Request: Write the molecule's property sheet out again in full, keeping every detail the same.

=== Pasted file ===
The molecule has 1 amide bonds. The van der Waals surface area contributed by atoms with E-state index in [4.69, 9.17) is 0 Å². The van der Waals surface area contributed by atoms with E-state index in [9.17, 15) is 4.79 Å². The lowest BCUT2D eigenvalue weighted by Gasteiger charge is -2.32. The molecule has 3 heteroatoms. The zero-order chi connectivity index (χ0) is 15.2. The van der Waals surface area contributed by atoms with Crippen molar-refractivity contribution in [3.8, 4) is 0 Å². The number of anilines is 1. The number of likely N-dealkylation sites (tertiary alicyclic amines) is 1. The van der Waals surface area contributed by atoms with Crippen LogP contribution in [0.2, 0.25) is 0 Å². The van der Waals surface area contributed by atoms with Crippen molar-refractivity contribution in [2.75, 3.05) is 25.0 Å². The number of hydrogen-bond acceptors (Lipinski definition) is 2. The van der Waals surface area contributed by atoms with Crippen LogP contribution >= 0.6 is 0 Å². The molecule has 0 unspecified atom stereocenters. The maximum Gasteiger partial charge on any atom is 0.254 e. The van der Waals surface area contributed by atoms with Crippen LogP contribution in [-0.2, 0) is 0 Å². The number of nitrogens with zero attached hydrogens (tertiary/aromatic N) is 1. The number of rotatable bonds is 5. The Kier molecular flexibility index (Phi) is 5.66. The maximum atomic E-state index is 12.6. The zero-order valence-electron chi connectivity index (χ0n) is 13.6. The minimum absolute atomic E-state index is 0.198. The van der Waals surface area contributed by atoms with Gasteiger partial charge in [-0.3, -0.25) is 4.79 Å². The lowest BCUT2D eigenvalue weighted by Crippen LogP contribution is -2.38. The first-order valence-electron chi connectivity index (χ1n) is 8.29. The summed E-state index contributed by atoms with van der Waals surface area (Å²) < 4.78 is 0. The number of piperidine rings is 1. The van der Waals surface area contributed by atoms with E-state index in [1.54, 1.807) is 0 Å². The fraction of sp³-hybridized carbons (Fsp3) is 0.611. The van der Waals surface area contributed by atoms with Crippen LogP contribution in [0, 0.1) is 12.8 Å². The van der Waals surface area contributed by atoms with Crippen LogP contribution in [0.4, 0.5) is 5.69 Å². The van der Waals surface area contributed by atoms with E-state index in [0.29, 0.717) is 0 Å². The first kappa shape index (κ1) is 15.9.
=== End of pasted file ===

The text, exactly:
The molecule has 1 amide bonds. The van der Waals surface area contributed by atoms with E-state index in [4.69, 9.17) is 0 Å². The van der Waals surface area contributed by atoms with E-state index in [9.17, 15) is 4.79 Å². The lowest BCUT2D eigenvalue weighted by Gasteiger charge is -2.32. The molecule has 3 heteroatoms. The zero-order chi connectivity index (χ0) is 15.2. The van der Waals surface area contributed by atoms with Crippen molar-refractivity contribution in [3.8, 4) is 0 Å². The number of anilines is 1. The number of likely N-dealkylation sites (tertiary alicyclic amines) is 1. The van der Waals surface area contributed by atoms with Crippen LogP contribution in [0.2, 0.25) is 0 Å². The van der Waals surface area contributed by atoms with Crippen molar-refractivity contribution in [2.75, 3.05) is 25.0 Å². The number of hydrogen-bond acceptors (Lipinski definition) is 2. The van der Waals surface area contributed by atoms with Crippen LogP contribution >= 0.6 is 0 Å². The molecule has 0 unspecified atom stereocenters. The maximum Gasteiger partial charge on any atom is 0.254 e. The van der Waals surface area contributed by atoms with Crippen LogP contribution in [-0.2, 0) is 0 Å². The number of nitrogens with zero attached hydrogens (tertiary/aromatic N) is 1. The number of rotatable bonds is 5. The Kier molecular flexibility index (Phi) is 5.66. The maximum atomic E-state index is 12.6. The zero-order valence-electron chi connectivity index (χ0n) is 13.6. The minimum absolute atomic E-state index is 0.198. The van der Waals surface area contributed by atoms with Gasteiger partial charge in [-0.3, -0.25) is 4.79 Å². The lowest BCUT2D eigenvalue weighted by Crippen LogP contribution is -2.38. The first-order valence-electron chi connectivity index (χ1n) is 8.29. The summed E-state index contributed by atoms with van der Waals surface area (Å²) < 4.78 is 0. The number of piperidine rings is 1. The van der Waals surface area contributed by atoms with E-state index in [1.54, 1.807) is 0 Å². The fraction of sp³-hybridized carbons (Fsp3) is 0.611. The van der Waals surface area contributed by atoms with Crippen LogP contribution in [0, 0.1) is 12.8 Å². The van der Waals surface area contributed by atoms with Crippen LogP contribution in [0.4, 0.5) is 5.69 Å². The van der Waals surface area contributed by atoms with E-state index in [0.29, 0.717) is 0 Å². The first kappa shape index (κ1) is 15.9.